In 1620, the philosopher Francis Bacon recognized the invention of printing as one of the three breakthroughs in world history (along with gunpowder and the compass). Nevertheless, Gutenberg”s role has long been downplayed. Although as early as 1470 Guillaume Fichet, a professor at the University of Paris, credited Johannes Gutenberg with the first use of movable type, many other scholars believed that he was merely an imitator.
On May 23, 1468, a textbook on Roman law, Institutiones Iustiniani, published in Mainz by Peter Schöffer, included a line mentioning the deceased printer, but without mentioning his name. Three years later, in a printing of Gasparin Barzizzi”s Ortograhia published in Paris, Fichet wrote:
Gutenberg as the inventor of printing was also mentioned in 15th century works by the following authors: Riccobaldus Ferrariensis in Chronica summorum pontificum imperatorumque (1474), Jacobus Philippus Foresti in Supplementum chronicarum (1483), Matteo Palmieri, Bossius Donatus, Baptista Fulgosus, Adam Werner von Themar, Johannes Herbst, Jacob Wimpfeling and Adam Gelthus. Johannes Trithemius, on the other hand, stated in his work Chronicon Sponheimense (1495-1509) that although Gutenberg was the inventor of printing, Johann Fust had a major role in its perfection and Peter Schöffer in its dissemination. Later, however, the Schöffer family began to marginalize Gutenberg”s role, attributing the invention of printing to Fust and Schöffer; this version was spread especially by the former”s grandson and the latter”s son, Johannes Schöffer, also a printer.
In the following centuries conflicting information emerged as to who should be credited with the invention of printing in Europe. Apart from Gutenberg, Fust and Schöffer other names of contenders for this title appeared, such as Johann Mentelin from Strasbourg (died 1478), Panfilo Castaldi from Feltre (died 1487), Jean Brito from Bruges (died ca. 1484), Prokop Waldvogel from Prague or Laurens Janszoon Coster from Haarlem (died 1484). However, according to the present state of knowledge, their precedence could not be confirmed.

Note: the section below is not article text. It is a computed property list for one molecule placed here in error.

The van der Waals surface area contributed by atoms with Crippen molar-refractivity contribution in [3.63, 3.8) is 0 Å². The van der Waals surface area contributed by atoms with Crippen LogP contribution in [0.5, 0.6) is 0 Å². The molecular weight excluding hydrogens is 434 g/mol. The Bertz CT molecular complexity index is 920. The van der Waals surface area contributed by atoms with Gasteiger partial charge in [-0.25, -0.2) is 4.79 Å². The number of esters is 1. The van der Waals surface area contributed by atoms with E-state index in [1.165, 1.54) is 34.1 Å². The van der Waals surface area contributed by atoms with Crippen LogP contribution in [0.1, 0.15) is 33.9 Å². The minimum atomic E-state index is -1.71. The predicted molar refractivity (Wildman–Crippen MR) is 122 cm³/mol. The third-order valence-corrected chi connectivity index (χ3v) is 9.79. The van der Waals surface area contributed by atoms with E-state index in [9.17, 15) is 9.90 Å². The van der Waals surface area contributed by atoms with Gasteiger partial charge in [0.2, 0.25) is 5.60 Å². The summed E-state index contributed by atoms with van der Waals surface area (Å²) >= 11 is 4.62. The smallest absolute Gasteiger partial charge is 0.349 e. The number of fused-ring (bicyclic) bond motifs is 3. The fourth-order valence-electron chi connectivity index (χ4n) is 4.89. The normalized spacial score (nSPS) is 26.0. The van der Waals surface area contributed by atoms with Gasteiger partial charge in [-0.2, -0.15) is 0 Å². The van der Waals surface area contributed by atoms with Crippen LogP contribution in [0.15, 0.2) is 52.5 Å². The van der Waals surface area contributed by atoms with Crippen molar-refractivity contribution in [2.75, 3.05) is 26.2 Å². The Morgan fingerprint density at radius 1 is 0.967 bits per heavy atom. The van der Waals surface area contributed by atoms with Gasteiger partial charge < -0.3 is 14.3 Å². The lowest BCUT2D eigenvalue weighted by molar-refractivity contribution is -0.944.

Research on Gutenberg
De ortu et progressu artis typographicae, the first work to emphasize Gutenberg”s role as a pioneer of printing in Europe, was published in 1640 by Bernhard von Mallinckrodt (1591-1664), dean of the cathedral in Münster. In the following centuries, the life and achievements of the printer were dealt with by, among others:
The development and importance of printing
The invention of printing soon spread to other cities in Germany, as well as other European countries. The first major centers of printing in German, after Mainz and Strasbourg (where numerous printing houses were established), were Bamberg (where a 36-line Bible may have been published around 1459), Cologne (where many important publishing houses were located), Basel, Nuremberg, and Lübeck. The pace of the spread of printing was also impressive in other countries – as late as the 15th century, printing houses were established in dozens of Italian cities (Venice being the most important).
The invention of printing was regarded as a special gift from God. The spread of printing led to a reduction in the price of books, which was already taking place in 1470: already then, their prices were lower than the price previously paid for their binding alone. This made printed books and smaller publications available to a much wider range of people. New movements and ideological currents spread, including Renaissance Humanism and later the Reformation. The invention of print (and earlier of writing) became the basis for the development of new media, shaping minds (the so-called “literate mindset”) and influencing the functioning of societies, as Marshall McLuhan presented in his work The Gutenberg Galaxy (1962).
Commemorating the printer
Mainz is home to the Gutenberg Museum (German: Gutenberg-Museum), founded in 1900 in the palace “Zum Römischen Kaiser”, whose exhibition is dedicated to the achievements of the printer as well as the history of printing. The University of Mainz (Johannes Gutenberg-Universität Mainz) is named after Gutenberg.
Streets named after Gutenberg, monuments and memorials dedicated to the printer can be found not only in the cities he was associated with, but also in many other places around the world. In Poland there are several Gutenberg monuments, among them on the tenement house under Gutenberg in Lodz, in Nowa Ruda, on the corner part of the facade of the tenement house at 1 – 3 Szabatowskiego Street in Chorzow, on one of the tenements in Czestochowa, in the so-called Gutenberg Grove at Jaskowa Dolina Street in Gdansk-Wrzeszcz and on the so-called Press House in Torun. Gutenberg is also the patron of a primary and secondary school in Warsaw. Henryk Dąbrowskiego Street in Katowice was called Gutenbergstraße until 1945, just like Marcelli Motte Street in Poznań until 1918 and in the years 1939-1945. Today streets named after Jan Gutenberg can be found in Gliwice, among others.
Both in 1900 and a century later, on the conventional anniversary of Gutenberg”s birth, his jubilee was celebrated, and the printer”s achievements were displayed at exhibitions and commented on at conferences. Johannes Gutenberg”s printing press was recognized in 1997 by the American magazine Time-Life as the most significant invention of the millennium. In 1999, the American A&E Network named Gutenberg the most important man of the millennium.